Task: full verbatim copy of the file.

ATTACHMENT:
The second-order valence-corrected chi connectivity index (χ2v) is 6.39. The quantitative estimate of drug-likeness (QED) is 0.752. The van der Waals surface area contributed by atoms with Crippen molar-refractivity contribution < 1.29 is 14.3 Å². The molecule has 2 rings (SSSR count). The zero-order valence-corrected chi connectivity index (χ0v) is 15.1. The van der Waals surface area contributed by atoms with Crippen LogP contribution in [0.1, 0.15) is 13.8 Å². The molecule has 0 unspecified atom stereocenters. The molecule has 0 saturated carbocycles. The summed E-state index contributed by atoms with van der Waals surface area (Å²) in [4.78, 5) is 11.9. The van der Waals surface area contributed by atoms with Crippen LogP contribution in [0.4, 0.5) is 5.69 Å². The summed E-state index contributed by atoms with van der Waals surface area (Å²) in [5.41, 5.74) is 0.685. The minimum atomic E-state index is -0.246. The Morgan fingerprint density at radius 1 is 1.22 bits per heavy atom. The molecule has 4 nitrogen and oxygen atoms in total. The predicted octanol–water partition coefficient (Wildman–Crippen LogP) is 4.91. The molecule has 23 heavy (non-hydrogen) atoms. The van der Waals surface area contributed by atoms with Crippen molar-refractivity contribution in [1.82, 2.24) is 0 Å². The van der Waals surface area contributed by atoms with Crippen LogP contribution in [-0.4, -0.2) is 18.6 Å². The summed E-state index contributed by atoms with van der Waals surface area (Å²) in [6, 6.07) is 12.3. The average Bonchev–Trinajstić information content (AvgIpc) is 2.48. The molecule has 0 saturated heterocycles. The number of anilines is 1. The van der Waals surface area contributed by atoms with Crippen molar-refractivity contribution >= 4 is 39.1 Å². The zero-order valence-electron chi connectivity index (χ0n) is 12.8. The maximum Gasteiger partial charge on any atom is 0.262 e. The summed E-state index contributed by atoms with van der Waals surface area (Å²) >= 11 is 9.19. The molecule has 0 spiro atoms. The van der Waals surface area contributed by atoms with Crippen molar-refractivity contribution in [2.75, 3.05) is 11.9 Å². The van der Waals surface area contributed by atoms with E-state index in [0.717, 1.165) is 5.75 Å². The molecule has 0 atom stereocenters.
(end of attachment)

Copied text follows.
The second-order valence-corrected chi connectivity index (χ2v) is 6.39. The quantitative estimate of drug-likeness (QED) is 0.752. The van der Waals surface area contributed by atoms with Crippen molar-refractivity contribution < 1.29 is 14.3 Å². The molecule has 2 rings (SSSR count). The zero-order valence-corrected chi connectivity index (χ0v) is 15.1. The van der Waals surface area contributed by atoms with Crippen LogP contribution in [0.1, 0.15) is 13.8 Å². The molecule has 0 unspecified atom stereocenters. The molecule has 0 saturated carbocycles. The summed E-state index contributed by atoms with van der Waals surface area (Å²) in [4.78, 5) is 11.9. The van der Waals surface area contributed by atoms with Crippen LogP contribution in [0.4, 0.5) is 5.69 Å². The summed E-state index contributed by atoms with van der Waals surface area (Å²) in [5.41, 5.74) is 0.685. The minimum atomic E-state index is -0.246. The Morgan fingerprint density at radius 1 is 1.22 bits per heavy atom. The molecule has 4 nitrogen and oxygen atoms in total. The predicted octanol–water partition coefficient (Wildman–Crippen LogP) is 4.91. The molecule has 23 heavy (non-hydrogen) atoms. The van der Waals surface area contributed by atoms with Crippen molar-refractivity contribution in [1.82, 2.24) is 0 Å². The van der Waals surface area contributed by atoms with Crippen LogP contribution in [-0.4, -0.2) is 18.6 Å². The summed E-state index contributed by atoms with van der Waals surface area (Å²) in [6, 6.07) is 12.3. The average Bonchev–Trinajstić information content (AvgIpc) is 2.48. The molecule has 0 saturated heterocycles. The number of anilines is 1. The van der Waals surface area contributed by atoms with Crippen molar-refractivity contribution >= 4 is 39.1 Å². The zero-order valence-electron chi connectivity index (χ0n) is 12.8. The maximum Gasteiger partial charge on any atom is 0.262 e. The summed E-state index contributed by atoms with van der Waals surface area (Å²) >= 11 is 9.19. The molecule has 0 spiro atoms. The van der Waals surface area contributed by atoms with Crippen molar-refractivity contribution in [2.75, 3.05) is 11.9 Å². The van der Waals surface area contributed by atoms with E-state index in [0.717, 1.165) is 5.75 Å². The molecule has 0 atom stereocenters.